Spain’s Covid-19 vaccination drive: nearly 40% of population has received at least one shot

The Health Ministry is expecting a shipment of 4.6 million vaccine doses this week, the largest delivery since the start of the immunization campaign

Vacunacion Covid España
A woman getting a Covid-19 shot at Zendal Hospital in Madrid.Víctor Lerena (EFE)

Spanish authorities are aiming to have 10 million people fully vaccinated against Covid-19 by the end of this week. So far, the figure is 9.2 million, but a new shipment of 4.6 million doses, the largest to date, is expected to arrive in the coming days.

Spain’s mass immunization campaign has reached cruising speed and nearly 40% of the population has had at least one shot, while 19.4% has the full protection offered by a Covid-19 vaccine. The most-vulnerable members of society have been largely protected: 95% of people over 60 have had at least one dose. Regional governments are now completing the immunization of those in their 60s, and calling in the 50-to-59 age group.

Experts, however, are still concerned about a few remaining issues.

“We have made progress in the pace of vaccination, but we cannot afford the slightest pause or show too many signs of complacency,” warned Daniel López-Acuña, a former director of emergencies at the World Health Organization (WHO).

One matter for concern is the administration of the second dose to essential workers under 60 who have already received a first shot of the Oxford-AstraZeneca vaccine. Following a prolonged pause while authorities considered the risks involved in using this medication on younger people, due to links with rare blood clots, the government finally announced that essential workers would get a second shot of Pfizer – unless they expressly refused and asked for a second dose of AstraZeneca instead.

Statistics show that most people are opting to continue with the Anglo-Swedish vaccine, a decision that questions the credibility of the health authorities. “We have a very intelligent population that paid attention to the scientific authorities, not the political authorities,” noted Fernando Moraga-Llop, vice-president of the Spanish Vaccinology Society, alluding to the fact that the use of AstraZeneca was supported by the European Medicines Agency (EMA) and numerous scientific groups.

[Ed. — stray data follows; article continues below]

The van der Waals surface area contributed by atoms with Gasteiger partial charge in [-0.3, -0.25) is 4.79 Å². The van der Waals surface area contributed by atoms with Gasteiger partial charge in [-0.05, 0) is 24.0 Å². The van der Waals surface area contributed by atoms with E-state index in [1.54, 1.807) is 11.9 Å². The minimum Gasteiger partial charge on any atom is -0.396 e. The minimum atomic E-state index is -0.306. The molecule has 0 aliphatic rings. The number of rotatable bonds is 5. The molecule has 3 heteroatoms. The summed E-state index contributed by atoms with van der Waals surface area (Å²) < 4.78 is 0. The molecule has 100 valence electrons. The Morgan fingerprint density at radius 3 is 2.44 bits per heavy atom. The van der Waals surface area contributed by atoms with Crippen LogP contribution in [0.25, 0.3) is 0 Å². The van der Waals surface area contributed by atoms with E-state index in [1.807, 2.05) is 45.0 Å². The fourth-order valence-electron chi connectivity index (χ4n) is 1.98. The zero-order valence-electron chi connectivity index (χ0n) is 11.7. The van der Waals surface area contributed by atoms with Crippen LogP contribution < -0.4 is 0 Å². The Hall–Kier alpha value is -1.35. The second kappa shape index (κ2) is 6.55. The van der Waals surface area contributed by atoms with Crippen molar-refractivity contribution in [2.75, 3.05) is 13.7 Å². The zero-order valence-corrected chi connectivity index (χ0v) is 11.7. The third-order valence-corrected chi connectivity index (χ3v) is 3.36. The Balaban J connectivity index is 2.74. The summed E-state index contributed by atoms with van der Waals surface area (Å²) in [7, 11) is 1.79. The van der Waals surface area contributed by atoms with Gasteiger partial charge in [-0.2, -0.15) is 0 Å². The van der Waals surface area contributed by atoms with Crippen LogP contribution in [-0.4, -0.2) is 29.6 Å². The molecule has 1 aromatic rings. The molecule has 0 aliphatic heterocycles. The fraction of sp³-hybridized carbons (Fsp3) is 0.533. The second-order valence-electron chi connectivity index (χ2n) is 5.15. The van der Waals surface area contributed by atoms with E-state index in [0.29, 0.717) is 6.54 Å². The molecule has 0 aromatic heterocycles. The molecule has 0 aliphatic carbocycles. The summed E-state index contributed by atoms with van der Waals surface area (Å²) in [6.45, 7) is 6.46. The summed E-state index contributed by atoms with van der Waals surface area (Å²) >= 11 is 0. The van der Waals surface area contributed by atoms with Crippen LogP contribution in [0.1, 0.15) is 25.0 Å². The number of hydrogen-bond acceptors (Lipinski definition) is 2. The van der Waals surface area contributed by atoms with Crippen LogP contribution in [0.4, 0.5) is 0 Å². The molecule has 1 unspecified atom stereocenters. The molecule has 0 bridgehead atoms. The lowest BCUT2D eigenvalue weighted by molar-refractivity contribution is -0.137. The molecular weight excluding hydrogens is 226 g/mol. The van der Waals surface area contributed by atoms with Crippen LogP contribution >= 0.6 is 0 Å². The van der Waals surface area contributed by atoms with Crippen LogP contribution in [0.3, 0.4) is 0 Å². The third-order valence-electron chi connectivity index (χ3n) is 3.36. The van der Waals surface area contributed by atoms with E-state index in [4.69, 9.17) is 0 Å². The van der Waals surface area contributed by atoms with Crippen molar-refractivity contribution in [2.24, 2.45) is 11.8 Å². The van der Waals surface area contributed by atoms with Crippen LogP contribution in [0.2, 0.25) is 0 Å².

It could also pose a supply problem if AstraZeneca does not send the shipments that it has committed to. Although 12.2 million doses were expected to arrive in the third quarter of the year, so far only six million have been shipped.

Meanwhile Janssen, a unit of pharmaceutical giant Johnson&Johnson, had announced it would send five million doses before June 30, but so far only 576,000 have arrived, and health authorities are still deciding whether to use this single-shot vaccine – which has also been linked to rare blood clots – on the 40-to-49 age group.

Some regions, such as the Canary Islands and Castilla-La Mancha, are already immunizing people in their 40s. The Balearic Islands will start this week, Navarre will do so next week, and the Valencia region has given itself a start date of June 17. This age group is getting either the Pfizer-BioNTech vaccine or Moderna shot.

Authorities are also trying to reach out to hard-to-locate groups such as the homeless, irregular immigrants and seasonal fruit pickers. For these groups, the Health Ministry has authorized the use of the Janssen vaccine, irrespective of age, given it only requires one dose.

With additional reporting by Ferran Bono, Lucía Bohórquez, Jesús A. Cañas, Pedro Gorospe, Juan Navarro, Guillermo Vega, Sonia Vizoso, Eva Saiz, Bernat Coll and Isabel Valdés.

English version by Susana Urra.

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